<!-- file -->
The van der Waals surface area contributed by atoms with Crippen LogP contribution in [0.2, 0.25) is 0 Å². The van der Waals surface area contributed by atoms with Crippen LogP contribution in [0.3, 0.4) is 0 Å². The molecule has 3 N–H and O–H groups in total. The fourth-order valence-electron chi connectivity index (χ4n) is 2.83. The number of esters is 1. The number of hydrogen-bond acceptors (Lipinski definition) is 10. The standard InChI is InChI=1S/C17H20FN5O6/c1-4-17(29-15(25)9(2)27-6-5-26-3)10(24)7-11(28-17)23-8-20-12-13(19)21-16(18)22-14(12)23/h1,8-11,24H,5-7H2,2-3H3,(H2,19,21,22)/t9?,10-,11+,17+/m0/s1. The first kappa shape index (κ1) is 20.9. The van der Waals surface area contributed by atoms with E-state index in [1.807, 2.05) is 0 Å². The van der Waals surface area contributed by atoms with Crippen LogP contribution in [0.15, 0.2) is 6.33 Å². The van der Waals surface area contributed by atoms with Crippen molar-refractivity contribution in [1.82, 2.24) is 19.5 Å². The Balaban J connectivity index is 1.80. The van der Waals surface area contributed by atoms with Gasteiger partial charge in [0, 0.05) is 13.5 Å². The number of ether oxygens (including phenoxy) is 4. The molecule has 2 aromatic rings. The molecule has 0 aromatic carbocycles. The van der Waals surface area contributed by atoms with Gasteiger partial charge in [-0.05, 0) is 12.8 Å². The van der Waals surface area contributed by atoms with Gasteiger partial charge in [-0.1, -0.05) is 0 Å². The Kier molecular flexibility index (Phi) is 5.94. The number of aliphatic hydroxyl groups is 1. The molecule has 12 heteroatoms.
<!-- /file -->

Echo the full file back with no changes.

The van der Waals surface area contributed by atoms with Crippen LogP contribution in [0.2, 0.25) is 0 Å². The van der Waals surface area contributed by atoms with Crippen LogP contribution in [0.3, 0.4) is 0 Å². The molecule has 3 N–H and O–H groups in total. The fourth-order valence-electron chi connectivity index (χ4n) is 2.83. The number of esters is 1. The number of hydrogen-bond acceptors (Lipinski definition) is 10. The standard InChI is InChI=1S/C17H20FN5O6/c1-4-17(29-15(25)9(2)27-6-5-26-3)10(24)7-11(28-17)23-8-20-12-13(19)21-16(18)22-14(12)23/h1,8-11,24H,5-7H2,2-3H3,(H2,19,21,22)/t9?,10-,11+,17+/m0/s1. The first kappa shape index (κ1) is 20.9. The van der Waals surface area contributed by atoms with E-state index in [1.807, 2.05) is 0 Å². The van der Waals surface area contributed by atoms with Crippen LogP contribution in [0.15, 0.2) is 6.33 Å². The van der Waals surface area contributed by atoms with Crippen molar-refractivity contribution in [1.82, 2.24) is 19.5 Å². The Balaban J connectivity index is 1.80. The van der Waals surface area contributed by atoms with Gasteiger partial charge in [0, 0.05) is 13.5 Å². The number of ether oxygens (including phenoxy) is 4. The molecule has 2 aromatic rings. The molecule has 0 aromatic carbocycles. The van der Waals surface area contributed by atoms with Gasteiger partial charge in [-0.05, 0) is 12.8 Å². The van der Waals surface area contributed by atoms with Gasteiger partial charge in [-0.1, -0.05) is 0 Å². The Kier molecular flexibility index (Phi) is 5.94. The number of aliphatic hydroxyl groups is 1. The molecule has 12 heteroatoms.